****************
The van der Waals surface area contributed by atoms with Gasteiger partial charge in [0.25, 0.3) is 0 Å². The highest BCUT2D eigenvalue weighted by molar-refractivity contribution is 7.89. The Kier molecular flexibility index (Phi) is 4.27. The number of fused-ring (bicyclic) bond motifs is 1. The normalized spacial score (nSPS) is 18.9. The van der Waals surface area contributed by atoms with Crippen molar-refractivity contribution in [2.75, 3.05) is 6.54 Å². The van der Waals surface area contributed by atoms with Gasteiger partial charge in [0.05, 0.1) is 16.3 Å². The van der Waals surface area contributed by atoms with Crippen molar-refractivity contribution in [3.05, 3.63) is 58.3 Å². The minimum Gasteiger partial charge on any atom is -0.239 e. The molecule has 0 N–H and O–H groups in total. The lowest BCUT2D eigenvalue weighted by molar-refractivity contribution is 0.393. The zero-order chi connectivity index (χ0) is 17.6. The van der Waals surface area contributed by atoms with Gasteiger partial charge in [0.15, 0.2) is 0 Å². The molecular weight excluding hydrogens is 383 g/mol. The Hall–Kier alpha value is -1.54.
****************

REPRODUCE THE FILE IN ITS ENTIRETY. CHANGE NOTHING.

The van der Waals surface area contributed by atoms with Gasteiger partial charge in [0.25, 0.3) is 0 Å². The highest BCUT2D eigenvalue weighted by molar-refractivity contribution is 7.89. The Kier molecular flexibility index (Phi) is 4.27. The number of fused-ring (bicyclic) bond motifs is 1. The normalized spacial score (nSPS) is 18.9. The van der Waals surface area contributed by atoms with Crippen molar-refractivity contribution in [2.75, 3.05) is 6.54 Å². The van der Waals surface area contributed by atoms with Gasteiger partial charge in [0.05, 0.1) is 16.3 Å². The van der Waals surface area contributed by atoms with Crippen molar-refractivity contribution in [3.05, 3.63) is 58.3 Å². The minimum Gasteiger partial charge on any atom is -0.239 e. The molecule has 0 N–H and O–H groups in total. The lowest BCUT2D eigenvalue weighted by molar-refractivity contribution is 0.393. The zero-order chi connectivity index (χ0) is 17.6. The van der Waals surface area contributed by atoms with Gasteiger partial charge in [0.15, 0.2) is 0 Å². The molecular weight excluding hydrogens is 383 g/mol. The Hall–Kier alpha value is -1.54.